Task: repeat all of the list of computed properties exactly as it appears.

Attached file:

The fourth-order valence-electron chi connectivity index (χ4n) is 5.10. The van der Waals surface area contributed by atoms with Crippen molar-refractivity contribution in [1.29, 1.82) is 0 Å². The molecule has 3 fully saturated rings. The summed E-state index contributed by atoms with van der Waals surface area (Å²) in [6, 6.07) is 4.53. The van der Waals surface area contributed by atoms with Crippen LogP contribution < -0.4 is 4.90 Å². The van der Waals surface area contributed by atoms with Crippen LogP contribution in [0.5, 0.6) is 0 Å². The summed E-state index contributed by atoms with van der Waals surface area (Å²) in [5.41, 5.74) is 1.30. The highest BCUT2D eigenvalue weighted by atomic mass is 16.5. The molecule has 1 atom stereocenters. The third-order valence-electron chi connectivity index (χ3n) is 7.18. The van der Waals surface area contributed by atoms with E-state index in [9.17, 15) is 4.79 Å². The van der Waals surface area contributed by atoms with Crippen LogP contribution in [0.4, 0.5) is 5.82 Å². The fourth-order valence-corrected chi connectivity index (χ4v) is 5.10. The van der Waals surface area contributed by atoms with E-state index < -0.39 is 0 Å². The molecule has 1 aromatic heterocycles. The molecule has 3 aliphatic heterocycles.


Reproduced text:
The fourth-order valence-electron chi connectivity index (χ4n) is 5.10. The van der Waals surface area contributed by atoms with Crippen molar-refractivity contribution in [1.29, 1.82) is 0 Å². The molecule has 3 fully saturated rings. The summed E-state index contributed by atoms with van der Waals surface area (Å²) in [6, 6.07) is 4.53. The van der Waals surface area contributed by atoms with Crippen LogP contribution < -0.4 is 4.90 Å². The van der Waals surface area contributed by atoms with Crippen LogP contribution in [0.5, 0.6) is 0 Å². The summed E-state index contributed by atoms with van der Waals surface area (Å²) in [5.41, 5.74) is 1.30. The highest BCUT2D eigenvalue weighted by atomic mass is 16.5. The molecule has 1 atom stereocenters. The third-order valence-electron chi connectivity index (χ3n) is 7.18. The van der Waals surface area contributed by atoms with E-state index in [9.17, 15) is 4.79 Å². The van der Waals surface area contributed by atoms with Crippen LogP contribution in [0.4, 0.5) is 5.82 Å². The fourth-order valence-corrected chi connectivity index (χ4v) is 5.10. The van der Waals surface area contributed by atoms with E-state index < -0.39 is 0 Å². The molecule has 1 aromatic heterocycles. The molecule has 3 aliphatic heterocycles.